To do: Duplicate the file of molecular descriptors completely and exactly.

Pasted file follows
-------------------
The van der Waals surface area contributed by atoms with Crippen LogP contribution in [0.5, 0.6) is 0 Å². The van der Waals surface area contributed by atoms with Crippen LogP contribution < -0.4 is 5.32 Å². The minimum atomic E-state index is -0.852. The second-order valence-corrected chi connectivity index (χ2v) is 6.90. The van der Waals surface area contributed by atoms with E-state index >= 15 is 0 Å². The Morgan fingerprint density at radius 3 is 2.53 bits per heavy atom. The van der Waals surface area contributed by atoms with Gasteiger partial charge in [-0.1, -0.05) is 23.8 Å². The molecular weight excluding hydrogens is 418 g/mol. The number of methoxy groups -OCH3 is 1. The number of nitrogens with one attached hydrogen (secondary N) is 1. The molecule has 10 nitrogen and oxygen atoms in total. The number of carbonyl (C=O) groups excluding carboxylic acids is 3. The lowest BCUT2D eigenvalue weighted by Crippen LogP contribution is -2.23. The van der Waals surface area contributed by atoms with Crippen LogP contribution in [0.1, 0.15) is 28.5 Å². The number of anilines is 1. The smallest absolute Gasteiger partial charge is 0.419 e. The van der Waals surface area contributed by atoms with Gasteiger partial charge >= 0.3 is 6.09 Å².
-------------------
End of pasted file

The van der Waals surface area contributed by atoms with Crippen LogP contribution in [0.5, 0.6) is 0 Å². The van der Waals surface area contributed by atoms with Crippen LogP contribution < -0.4 is 5.32 Å². The minimum atomic E-state index is -0.852. The second-order valence-corrected chi connectivity index (χ2v) is 6.90. The van der Waals surface area contributed by atoms with E-state index >= 15 is 0 Å². The Morgan fingerprint density at radius 3 is 2.53 bits per heavy atom. The van der Waals surface area contributed by atoms with Gasteiger partial charge in [-0.1, -0.05) is 23.8 Å². The molecular weight excluding hydrogens is 418 g/mol. The number of methoxy groups -OCH3 is 1. The number of nitrogens with one attached hydrogen (secondary N) is 1. The molecule has 10 nitrogen and oxygen atoms in total. The number of carbonyl (C=O) groups excluding carboxylic acids is 3. The lowest BCUT2D eigenvalue weighted by Crippen LogP contribution is -2.23. The van der Waals surface area contributed by atoms with Crippen LogP contribution in [0.1, 0.15) is 28.5 Å². The number of anilines is 1. The smallest absolute Gasteiger partial charge is 0.419 e. The van der Waals surface area contributed by atoms with Gasteiger partial charge >= 0.3 is 6.09 Å².